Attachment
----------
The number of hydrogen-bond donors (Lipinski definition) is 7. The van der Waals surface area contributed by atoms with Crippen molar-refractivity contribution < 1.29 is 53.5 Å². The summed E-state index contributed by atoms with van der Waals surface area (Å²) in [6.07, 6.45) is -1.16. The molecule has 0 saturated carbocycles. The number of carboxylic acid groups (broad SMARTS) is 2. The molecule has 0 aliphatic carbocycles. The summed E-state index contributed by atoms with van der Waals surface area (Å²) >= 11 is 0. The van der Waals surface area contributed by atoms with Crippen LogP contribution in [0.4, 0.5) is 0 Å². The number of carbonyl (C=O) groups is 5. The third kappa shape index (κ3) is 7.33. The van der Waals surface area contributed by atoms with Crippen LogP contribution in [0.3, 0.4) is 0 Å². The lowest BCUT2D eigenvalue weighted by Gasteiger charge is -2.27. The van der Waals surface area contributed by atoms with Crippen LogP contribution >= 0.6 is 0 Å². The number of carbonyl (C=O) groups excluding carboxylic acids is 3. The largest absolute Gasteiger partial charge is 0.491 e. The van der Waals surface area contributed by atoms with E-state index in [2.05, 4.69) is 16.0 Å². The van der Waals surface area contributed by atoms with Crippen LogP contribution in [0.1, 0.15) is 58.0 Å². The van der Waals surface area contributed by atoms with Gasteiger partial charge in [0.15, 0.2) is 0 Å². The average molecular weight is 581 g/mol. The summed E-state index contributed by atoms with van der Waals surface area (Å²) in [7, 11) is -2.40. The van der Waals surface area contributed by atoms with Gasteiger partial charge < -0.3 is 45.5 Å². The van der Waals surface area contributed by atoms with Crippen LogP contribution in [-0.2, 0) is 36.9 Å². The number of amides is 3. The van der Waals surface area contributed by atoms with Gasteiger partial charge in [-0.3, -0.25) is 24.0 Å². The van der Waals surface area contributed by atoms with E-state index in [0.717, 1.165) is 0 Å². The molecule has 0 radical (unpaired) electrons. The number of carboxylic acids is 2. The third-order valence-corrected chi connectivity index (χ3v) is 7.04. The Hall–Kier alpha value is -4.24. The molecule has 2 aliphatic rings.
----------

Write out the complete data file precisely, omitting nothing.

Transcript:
The number of hydrogen-bond donors (Lipinski definition) is 7. The van der Waals surface area contributed by atoms with Crippen molar-refractivity contribution < 1.29 is 53.5 Å². The summed E-state index contributed by atoms with van der Waals surface area (Å²) in [6.07, 6.45) is -1.16. The molecule has 0 saturated carbocycles. The number of carboxylic acid groups (broad SMARTS) is 2. The molecule has 0 aliphatic carbocycles. The summed E-state index contributed by atoms with van der Waals surface area (Å²) >= 11 is 0. The van der Waals surface area contributed by atoms with Crippen LogP contribution in [0.4, 0.5) is 0 Å². The number of carbonyl (C=O) groups is 5. The third kappa shape index (κ3) is 7.33. The van der Waals surface area contributed by atoms with Crippen LogP contribution in [0.3, 0.4) is 0 Å². The lowest BCUT2D eigenvalue weighted by Gasteiger charge is -2.27. The van der Waals surface area contributed by atoms with Crippen LogP contribution >= 0.6 is 0 Å². The number of carbonyl (C=O) groups excluding carboxylic acids is 3. The largest absolute Gasteiger partial charge is 0.491 e. The van der Waals surface area contributed by atoms with E-state index in [2.05, 4.69) is 16.0 Å². The van der Waals surface area contributed by atoms with Crippen LogP contribution in [0.1, 0.15) is 58.0 Å². The van der Waals surface area contributed by atoms with Gasteiger partial charge in [0.15, 0.2) is 0 Å². The average molecular weight is 581 g/mol. The summed E-state index contributed by atoms with van der Waals surface area (Å²) in [7, 11) is -2.40. The van der Waals surface area contributed by atoms with Gasteiger partial charge < -0.3 is 45.5 Å². The van der Waals surface area contributed by atoms with Crippen LogP contribution in [-0.2, 0) is 36.9 Å². The number of amides is 3. The van der Waals surface area contributed by atoms with Gasteiger partial charge in [-0.3, -0.25) is 24.0 Å². The van der Waals surface area contributed by atoms with E-state index in [0.717, 1.165) is 0 Å². The molecule has 0 radical (unpaired) electrons. The number of carboxylic acids is 2. The third-order valence-corrected chi connectivity index (χ3v) is 7.04. The Hall–Kier alpha value is -4.24. The molecule has 2 aliphatic rings.